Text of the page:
By John Owoo
(In Abidjan – La Côte d’Ivoire)
Ashakata Dance Group from Benin on Monday took the Salle Kojdo Ebouclé at the Palais de la Culture in Abidjan by storm with a performance that showcased a dramatic blend ancestral dance forms with contemporary movements.
Titled “Les Intrepids”, the neo traditional piece embraced sacred ancestral movements, which the dancers reinterpreted through contemporary moves as voodoo inspired rhythms filled the elaborate performance hall.
Performing at the 10th edition of Market for the Arts in Abidjan (MASA), the artists took the audience on a mute journey to the late 1880s as they dealt with a ruling passed by an oracle while highlighting the era of fierce resistance to colonialism by Francophone West Africa.
It revealed consultations with priests and it’s consequences as orders pronounced by oracles were ignored – indeed, a subsequent war declared by a King eventually ends in surrender owing to the lack of commitment and treachery from some of his troops.
Clad in colorful costumes, the dancers evoked the fight of rural women who wish to sustain their traditional values with diverse movements while showcasing a new way of preserving our heritage through the medium of dance.
“The performance is deeply steeped in history, heritage and culture – it’s about resilience and determination of people who want to preserve their tradition while taking note of contemporary times”, said Koffie Agbo, a musician from Togo.
It was a night of over 1000 laughs at the Institut Français in Abidjan as the acclaimed Ivorian comedian / writer Adama Dahiko dug deep into his repertoire and dished out a cocktail of humor that ranged from politics, terrorism, curroption as well as the significance of numbers and alphabets.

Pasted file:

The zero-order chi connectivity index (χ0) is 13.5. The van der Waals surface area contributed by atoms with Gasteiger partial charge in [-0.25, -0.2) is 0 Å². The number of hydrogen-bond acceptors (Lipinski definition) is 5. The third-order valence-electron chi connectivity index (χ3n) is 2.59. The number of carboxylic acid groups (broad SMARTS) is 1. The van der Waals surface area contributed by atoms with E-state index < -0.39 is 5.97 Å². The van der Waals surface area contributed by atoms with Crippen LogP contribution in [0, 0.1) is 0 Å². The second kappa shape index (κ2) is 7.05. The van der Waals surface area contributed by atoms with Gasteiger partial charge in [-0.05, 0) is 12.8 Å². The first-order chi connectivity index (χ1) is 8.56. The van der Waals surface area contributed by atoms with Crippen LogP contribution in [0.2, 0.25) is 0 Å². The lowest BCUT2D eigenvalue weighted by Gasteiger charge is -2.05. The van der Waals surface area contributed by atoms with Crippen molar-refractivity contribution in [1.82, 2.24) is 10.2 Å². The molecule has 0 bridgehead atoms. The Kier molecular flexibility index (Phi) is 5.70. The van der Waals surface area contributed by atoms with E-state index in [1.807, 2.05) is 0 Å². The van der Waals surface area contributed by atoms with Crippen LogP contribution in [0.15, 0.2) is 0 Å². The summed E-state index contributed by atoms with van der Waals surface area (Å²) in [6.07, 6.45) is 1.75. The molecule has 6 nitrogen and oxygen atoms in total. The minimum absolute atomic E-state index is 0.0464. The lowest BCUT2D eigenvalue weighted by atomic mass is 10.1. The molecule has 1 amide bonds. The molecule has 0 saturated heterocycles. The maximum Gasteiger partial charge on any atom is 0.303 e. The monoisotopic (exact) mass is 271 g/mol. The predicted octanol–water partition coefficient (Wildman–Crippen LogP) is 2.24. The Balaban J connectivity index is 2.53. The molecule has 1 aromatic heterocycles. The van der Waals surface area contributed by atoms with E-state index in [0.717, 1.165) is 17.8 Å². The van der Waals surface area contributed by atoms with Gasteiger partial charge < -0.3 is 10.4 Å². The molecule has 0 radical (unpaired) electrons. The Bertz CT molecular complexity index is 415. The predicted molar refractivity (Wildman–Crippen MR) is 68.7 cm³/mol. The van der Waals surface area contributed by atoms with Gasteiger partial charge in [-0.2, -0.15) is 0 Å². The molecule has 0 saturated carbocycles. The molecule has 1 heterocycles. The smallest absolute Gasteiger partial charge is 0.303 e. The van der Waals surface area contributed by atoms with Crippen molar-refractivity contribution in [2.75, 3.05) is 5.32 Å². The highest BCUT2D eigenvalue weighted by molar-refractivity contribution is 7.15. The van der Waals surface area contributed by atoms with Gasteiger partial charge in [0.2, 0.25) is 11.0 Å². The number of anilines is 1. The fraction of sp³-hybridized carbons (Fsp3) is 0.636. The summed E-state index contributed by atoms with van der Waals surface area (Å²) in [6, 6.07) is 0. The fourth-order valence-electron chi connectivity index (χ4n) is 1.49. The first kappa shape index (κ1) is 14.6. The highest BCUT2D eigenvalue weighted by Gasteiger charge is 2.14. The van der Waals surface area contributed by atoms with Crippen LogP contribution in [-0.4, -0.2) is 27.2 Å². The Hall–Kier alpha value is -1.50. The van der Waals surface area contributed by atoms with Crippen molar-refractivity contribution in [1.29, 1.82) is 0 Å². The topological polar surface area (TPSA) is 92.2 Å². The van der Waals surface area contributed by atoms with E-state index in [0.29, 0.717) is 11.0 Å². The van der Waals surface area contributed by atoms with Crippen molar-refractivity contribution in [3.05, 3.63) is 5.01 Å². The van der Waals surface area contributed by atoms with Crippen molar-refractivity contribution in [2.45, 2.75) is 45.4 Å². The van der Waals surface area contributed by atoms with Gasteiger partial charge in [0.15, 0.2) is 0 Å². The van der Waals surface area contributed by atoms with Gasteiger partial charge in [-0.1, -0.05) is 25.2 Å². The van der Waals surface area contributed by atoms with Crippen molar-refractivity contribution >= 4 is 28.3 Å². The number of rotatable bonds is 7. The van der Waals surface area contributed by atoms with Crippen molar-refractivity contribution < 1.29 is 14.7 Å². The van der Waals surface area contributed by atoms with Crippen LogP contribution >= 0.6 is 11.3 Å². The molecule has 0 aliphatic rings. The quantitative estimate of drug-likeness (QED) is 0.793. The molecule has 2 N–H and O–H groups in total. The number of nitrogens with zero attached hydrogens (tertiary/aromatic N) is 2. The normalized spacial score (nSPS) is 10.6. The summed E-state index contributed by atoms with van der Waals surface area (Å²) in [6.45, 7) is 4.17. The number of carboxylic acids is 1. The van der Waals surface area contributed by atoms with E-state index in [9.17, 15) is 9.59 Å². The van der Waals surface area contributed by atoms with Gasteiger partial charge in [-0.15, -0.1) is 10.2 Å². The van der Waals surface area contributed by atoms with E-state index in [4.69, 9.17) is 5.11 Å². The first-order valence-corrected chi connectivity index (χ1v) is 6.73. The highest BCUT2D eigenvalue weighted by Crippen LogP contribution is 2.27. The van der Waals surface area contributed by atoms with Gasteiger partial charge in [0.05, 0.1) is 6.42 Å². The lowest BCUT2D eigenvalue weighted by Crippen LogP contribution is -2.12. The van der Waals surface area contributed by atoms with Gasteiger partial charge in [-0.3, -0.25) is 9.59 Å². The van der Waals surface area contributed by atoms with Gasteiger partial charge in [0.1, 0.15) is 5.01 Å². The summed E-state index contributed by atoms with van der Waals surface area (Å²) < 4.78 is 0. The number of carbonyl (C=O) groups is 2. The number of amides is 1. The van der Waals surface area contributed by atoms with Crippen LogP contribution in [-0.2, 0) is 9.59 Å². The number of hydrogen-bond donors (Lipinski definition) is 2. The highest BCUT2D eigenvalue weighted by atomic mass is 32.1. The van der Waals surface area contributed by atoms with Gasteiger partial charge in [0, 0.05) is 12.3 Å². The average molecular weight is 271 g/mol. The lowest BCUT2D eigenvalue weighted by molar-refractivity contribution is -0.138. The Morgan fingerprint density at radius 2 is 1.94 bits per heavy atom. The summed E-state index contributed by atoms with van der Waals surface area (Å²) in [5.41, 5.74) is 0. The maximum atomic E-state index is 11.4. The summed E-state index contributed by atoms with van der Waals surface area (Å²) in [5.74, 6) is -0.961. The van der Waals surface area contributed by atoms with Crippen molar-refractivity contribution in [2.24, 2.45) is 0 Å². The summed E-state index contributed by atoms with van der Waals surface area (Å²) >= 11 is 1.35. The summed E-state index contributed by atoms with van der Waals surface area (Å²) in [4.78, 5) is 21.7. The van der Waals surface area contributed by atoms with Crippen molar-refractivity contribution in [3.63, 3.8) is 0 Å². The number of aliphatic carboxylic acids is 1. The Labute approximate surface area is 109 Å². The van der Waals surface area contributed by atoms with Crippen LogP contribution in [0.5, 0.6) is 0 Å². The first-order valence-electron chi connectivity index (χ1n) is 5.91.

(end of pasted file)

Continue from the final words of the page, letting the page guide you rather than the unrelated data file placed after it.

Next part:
In a two-hour blitz at the Institut Français in Abidjan, he touched on socio political issues while mimicking a number of world leaders including US president Donald Trump and several African leaders as he dilating on the issue of corruption.
He condemned the phenomenon of African leaders extending their mandate through referenda characterized by fear and intimidation and succinctly made wild fun on the relationship between African governments and the media with a short play.
“Dahiko is a bold artist with a determination to deal with the ills of our society in a satiric manner – nevertheless, it’s effect is quite phenomenal since he appears to have a huge following”, said Michelle Roux from Paris, France.
The crowd moved into a state of frenzy as he took on the character of an alcoholic who freely comments on issues in his society. His tone and demeanor added to the fun as catcalls and applause filled the auditorium.
In a rater audacious move, he set up a “conference call”, between current president Allasane Ouattara and former presidents Konan Bedie and Laurent Gbagbo while mimicking their voices in a near perfect manner.
Over 70 music, dance and theatre groups alongside poets, storytellers, slammers and street artists from various countries in the world are expected to perform during the festival, which ends on Saturday March 17.
Pictures – Mychel Tayee